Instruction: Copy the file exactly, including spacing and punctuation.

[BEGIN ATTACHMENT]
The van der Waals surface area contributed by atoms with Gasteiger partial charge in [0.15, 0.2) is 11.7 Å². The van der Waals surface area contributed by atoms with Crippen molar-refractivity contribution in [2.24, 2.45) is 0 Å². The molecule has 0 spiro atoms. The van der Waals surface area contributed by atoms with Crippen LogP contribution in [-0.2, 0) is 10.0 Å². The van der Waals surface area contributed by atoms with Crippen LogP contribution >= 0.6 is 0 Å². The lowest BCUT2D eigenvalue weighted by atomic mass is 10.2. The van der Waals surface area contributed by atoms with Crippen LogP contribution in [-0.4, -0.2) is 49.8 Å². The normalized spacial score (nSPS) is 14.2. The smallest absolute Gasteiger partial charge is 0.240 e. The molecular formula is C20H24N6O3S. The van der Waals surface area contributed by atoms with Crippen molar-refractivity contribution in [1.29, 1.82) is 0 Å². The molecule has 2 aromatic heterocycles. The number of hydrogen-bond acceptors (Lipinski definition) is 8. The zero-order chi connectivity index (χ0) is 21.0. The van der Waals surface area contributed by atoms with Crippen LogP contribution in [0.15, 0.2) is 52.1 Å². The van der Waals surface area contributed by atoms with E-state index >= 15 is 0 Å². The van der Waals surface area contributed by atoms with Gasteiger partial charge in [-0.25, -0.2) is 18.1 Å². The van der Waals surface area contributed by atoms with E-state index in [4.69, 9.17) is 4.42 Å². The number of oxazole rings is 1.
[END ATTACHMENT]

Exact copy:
The van der Waals surface area contributed by atoms with Gasteiger partial charge in [0.15, 0.2) is 11.7 Å². The van der Waals surface area contributed by atoms with Crippen molar-refractivity contribution in [2.24, 2.45) is 0 Å². The molecule has 0 spiro atoms. The van der Waals surface area contributed by atoms with Crippen LogP contribution in [-0.2, 0) is 10.0 Å². The van der Waals surface area contributed by atoms with Crippen LogP contribution >= 0.6 is 0 Å². The lowest BCUT2D eigenvalue weighted by atomic mass is 10.2. The van der Waals surface area contributed by atoms with Crippen LogP contribution in [-0.4, -0.2) is 49.8 Å². The normalized spacial score (nSPS) is 14.2. The smallest absolute Gasteiger partial charge is 0.240 e. The molecular formula is C20H24N6O3S. The van der Waals surface area contributed by atoms with Crippen molar-refractivity contribution in [1.29, 1.82) is 0 Å². The molecule has 2 aromatic heterocycles. The number of hydrogen-bond acceptors (Lipinski definition) is 8. The zero-order chi connectivity index (χ0) is 21.0. The van der Waals surface area contributed by atoms with Crippen LogP contribution in [0.15, 0.2) is 52.1 Å². The van der Waals surface area contributed by atoms with E-state index >= 15 is 0 Å². The van der Waals surface area contributed by atoms with Gasteiger partial charge in [-0.25, -0.2) is 18.1 Å². The van der Waals surface area contributed by atoms with E-state index in [4.69, 9.17) is 4.42 Å². The number of oxazole rings is 1.